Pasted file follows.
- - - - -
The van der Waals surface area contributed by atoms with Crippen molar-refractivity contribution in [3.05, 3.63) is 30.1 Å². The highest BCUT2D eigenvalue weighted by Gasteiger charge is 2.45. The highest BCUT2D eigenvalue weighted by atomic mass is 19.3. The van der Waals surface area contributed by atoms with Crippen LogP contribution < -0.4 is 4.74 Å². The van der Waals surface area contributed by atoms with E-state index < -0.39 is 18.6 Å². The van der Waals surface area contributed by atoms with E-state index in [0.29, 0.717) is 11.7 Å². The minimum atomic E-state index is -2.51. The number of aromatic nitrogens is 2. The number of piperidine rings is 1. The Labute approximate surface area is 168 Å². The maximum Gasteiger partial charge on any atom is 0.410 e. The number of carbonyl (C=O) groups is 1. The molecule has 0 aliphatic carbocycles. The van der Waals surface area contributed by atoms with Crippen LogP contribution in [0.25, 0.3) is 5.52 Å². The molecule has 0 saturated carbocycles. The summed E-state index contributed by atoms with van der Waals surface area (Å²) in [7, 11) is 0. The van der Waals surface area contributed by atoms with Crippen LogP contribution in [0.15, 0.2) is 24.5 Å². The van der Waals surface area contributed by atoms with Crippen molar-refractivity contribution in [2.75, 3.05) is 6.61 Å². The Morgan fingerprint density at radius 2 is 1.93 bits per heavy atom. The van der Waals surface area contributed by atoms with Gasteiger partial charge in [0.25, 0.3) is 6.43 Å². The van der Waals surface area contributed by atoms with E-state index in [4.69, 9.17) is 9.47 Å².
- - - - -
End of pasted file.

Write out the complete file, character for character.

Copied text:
The van der Waals surface area contributed by atoms with Crippen molar-refractivity contribution in [3.05, 3.63) is 30.1 Å². The highest BCUT2D eigenvalue weighted by Gasteiger charge is 2.45. The highest BCUT2D eigenvalue weighted by atomic mass is 19.3. The van der Waals surface area contributed by atoms with Crippen LogP contribution < -0.4 is 4.74 Å². The van der Waals surface area contributed by atoms with E-state index < -0.39 is 18.6 Å². The van der Waals surface area contributed by atoms with E-state index in [0.29, 0.717) is 11.7 Å². The minimum atomic E-state index is -2.51. The number of aromatic nitrogens is 2. The number of piperidine rings is 1. The Labute approximate surface area is 168 Å². The maximum Gasteiger partial charge on any atom is 0.410 e. The number of carbonyl (C=O) groups is 1. The molecule has 0 aliphatic carbocycles. The van der Waals surface area contributed by atoms with Crippen LogP contribution in [0.25, 0.3) is 5.52 Å². The molecule has 0 saturated carbocycles. The summed E-state index contributed by atoms with van der Waals surface area (Å²) in [7, 11) is 0. The van der Waals surface area contributed by atoms with Crippen LogP contribution in [0.15, 0.2) is 24.5 Å². The van der Waals surface area contributed by atoms with Crippen molar-refractivity contribution in [2.75, 3.05) is 6.61 Å². The Morgan fingerprint density at radius 2 is 1.93 bits per heavy atom. The van der Waals surface area contributed by atoms with Gasteiger partial charge in [0.25, 0.3) is 6.43 Å². The van der Waals surface area contributed by atoms with E-state index in [4.69, 9.17) is 9.47 Å².